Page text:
Updated: Sep 2
You set-up a challenging training search for your dog. It was designed to be a learning opportunity. A chance to stretch them, all while setting them up to succeed. Wouldn't you know it, they nailed it!
You give them a reward and end your session.
What you do next is really important. Are you maximizing on this?
"Jeez, what are you talking about NOW Santos?"
What immediately follows a training session of any variety directly affects what you did in that training session.
Let's take this out of realm of Scent Work for a moment: you just worked on recalls for instance and your dog was a total rockstar. What did you do afterwards? Did you stick them in a crate and go to work? Did you do their nails or give them a bath? Maybe you hopped on the computer or completely ignored them to binge watch your favorite show for hours on end. How much you want to bet your recall is not going to be as great the next time around?
"WHY?! I gave them a (treat, toy, verbal praise, play, etc) when they came to me! I did the reward thing!"
Good, you should! But, you missed an important piece: what resulted immediately after that activity.
Dogs are contextual little creatures. They pick up on patterns. Put 2 and 2 together and you get four, that sort of thing.
So, when you have a really good recall training session, and you reward them and THEN you do something they do not like (disappear to go to work, chop off their toes, torture them with the bubbly water stuff or worship the glowing box thing), in their mind that behavior of coming to you doesn't work in their favor. It causes you to do things they do not like.
"Fine, I guess. But what does this have to do with Scent Work?"
The same premise applies.
Think of it this way: you are at work, tackling a really difficult project your boss assigned to you. They have said that if you get this project figured out and wrapped up, they will give you a $25.00 Starbucks gift certificate. Sweet! You work and toil, and finally crack the code! So proud of yourself, you present the solution to your boss. They seem pleased and sure enough, they hand over the gift certificate. Yay!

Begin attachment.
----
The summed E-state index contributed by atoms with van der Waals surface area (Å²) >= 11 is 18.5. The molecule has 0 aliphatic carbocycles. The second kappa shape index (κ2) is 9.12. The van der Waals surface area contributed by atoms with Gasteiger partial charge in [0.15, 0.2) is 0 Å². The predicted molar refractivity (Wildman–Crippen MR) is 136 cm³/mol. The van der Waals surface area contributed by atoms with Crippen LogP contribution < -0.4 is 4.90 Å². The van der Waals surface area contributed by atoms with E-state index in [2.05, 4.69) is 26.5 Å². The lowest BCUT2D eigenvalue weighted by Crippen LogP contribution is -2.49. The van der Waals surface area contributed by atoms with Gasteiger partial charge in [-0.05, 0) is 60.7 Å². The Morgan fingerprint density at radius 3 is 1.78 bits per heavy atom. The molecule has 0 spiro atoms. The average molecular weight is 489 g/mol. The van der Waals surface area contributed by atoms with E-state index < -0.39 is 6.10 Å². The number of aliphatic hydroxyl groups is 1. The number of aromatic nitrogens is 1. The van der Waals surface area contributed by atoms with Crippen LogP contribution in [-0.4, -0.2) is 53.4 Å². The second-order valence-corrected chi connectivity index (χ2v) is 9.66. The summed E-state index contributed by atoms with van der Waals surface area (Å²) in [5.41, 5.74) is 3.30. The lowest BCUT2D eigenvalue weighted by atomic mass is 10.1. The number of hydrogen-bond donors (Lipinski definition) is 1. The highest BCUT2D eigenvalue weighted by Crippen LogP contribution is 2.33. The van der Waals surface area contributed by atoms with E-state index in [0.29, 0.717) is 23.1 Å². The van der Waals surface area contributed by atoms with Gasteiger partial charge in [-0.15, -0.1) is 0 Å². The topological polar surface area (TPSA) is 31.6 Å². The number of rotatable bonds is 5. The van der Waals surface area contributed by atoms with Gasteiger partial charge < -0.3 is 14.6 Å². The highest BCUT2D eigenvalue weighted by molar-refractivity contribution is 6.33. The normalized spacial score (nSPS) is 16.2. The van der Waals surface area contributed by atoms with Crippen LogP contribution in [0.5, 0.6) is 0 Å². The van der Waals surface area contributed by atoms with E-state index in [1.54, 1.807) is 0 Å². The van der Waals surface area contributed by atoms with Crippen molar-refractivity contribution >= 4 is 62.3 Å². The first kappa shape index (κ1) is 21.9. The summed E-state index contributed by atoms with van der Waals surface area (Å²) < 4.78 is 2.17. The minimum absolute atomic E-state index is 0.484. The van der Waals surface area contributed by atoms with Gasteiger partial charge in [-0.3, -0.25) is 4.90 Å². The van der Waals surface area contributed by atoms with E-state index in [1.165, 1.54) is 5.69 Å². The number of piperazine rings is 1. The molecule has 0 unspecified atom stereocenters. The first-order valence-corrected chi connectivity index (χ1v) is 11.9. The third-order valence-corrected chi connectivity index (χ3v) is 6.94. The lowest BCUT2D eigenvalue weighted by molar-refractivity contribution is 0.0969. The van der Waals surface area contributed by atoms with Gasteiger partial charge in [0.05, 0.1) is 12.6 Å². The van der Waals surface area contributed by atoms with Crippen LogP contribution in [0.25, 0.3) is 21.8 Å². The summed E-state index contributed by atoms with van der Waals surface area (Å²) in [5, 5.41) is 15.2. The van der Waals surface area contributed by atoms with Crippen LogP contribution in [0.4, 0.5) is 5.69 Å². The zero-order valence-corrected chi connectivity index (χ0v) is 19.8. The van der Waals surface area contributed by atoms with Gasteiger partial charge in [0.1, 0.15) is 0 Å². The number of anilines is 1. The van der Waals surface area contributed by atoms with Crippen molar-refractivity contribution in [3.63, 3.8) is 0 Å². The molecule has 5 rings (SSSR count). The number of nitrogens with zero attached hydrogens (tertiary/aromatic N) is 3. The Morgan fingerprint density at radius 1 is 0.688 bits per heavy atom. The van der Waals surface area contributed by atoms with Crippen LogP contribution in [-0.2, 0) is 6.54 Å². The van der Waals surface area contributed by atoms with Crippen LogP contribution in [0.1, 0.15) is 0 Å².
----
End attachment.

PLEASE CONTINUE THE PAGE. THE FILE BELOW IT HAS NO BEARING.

Then, they walk off without so much as a word. No recognition to the rest of the team. No possibility of a promotion or raise. No acknowledgment of what you accomplished. Instead, they say over their shoulder right before they slam the door of their office, "Remember you've got those other 5 projects that are due on Monday. Get them on my desk, stat."
How would you feel? Defeated?
How likely are you to put that much time, energy and effort into the next project? Not very likely, right?
Alright, now let's change things a bit. Let's say your boss was still pleased by your work on that project, and that they gave you the Starbucks gift certificate. Only this time, they called in the rest of your team to go over how you solved this problem, highlighting your brilliance and saying how you just earned a bonus as a result. They go on, saying they cannot wait to see what you come up with in regard to those other 5 projects, and invites the other team members to chip in.
Not the same experience or feeling at all, right?
The immediate reward is exactly the same: a $25.00 gift certificate. But what happens afterwards could not be more vastly different.
Stepping out of the corporate world and back into the Scent Work one, how can you use this approach in your training? Identify special high-value activities that can be whipped out as exclamation points to your training. Does your dog love to play a certain game? I mean, LOVE, as in you give a hint that is what you are going to do and your dog begins to bounce around with dilated pupils, muscles firing up, tongue lolled out and tail wagging a mile a minute? Incorporate that game after your Scent Work training session, and only then. Don't waste it! Leverage this powerful tool you have to make your point: dog, you were brilliant in this training session, just wait till we do this again next time, you're going to kill it!
Use what you know about learning and training to your advantage: if you want to strengthen a behavior, then reward it. In our case, persistence in working out an odor problem, displaying true odor obedience, having the ability to push through learning stress to see a problem through...these are all behaviors we definitely want to strengthen, and therefore we should reward them.
Evaluate how you are wrapping up on your Scent Work training sessions. Are you giving your dog the high-five they deserve, or leaving them with a feeling that all of their hard work wasn't really worth it in the end?
Dianna has been training dogs professionally since 2011. She has done everything from teaching group training classes and private lessons, to specializing in working with fearful, reactive and aggressive dogs, to being a trial official and competition organization staff member.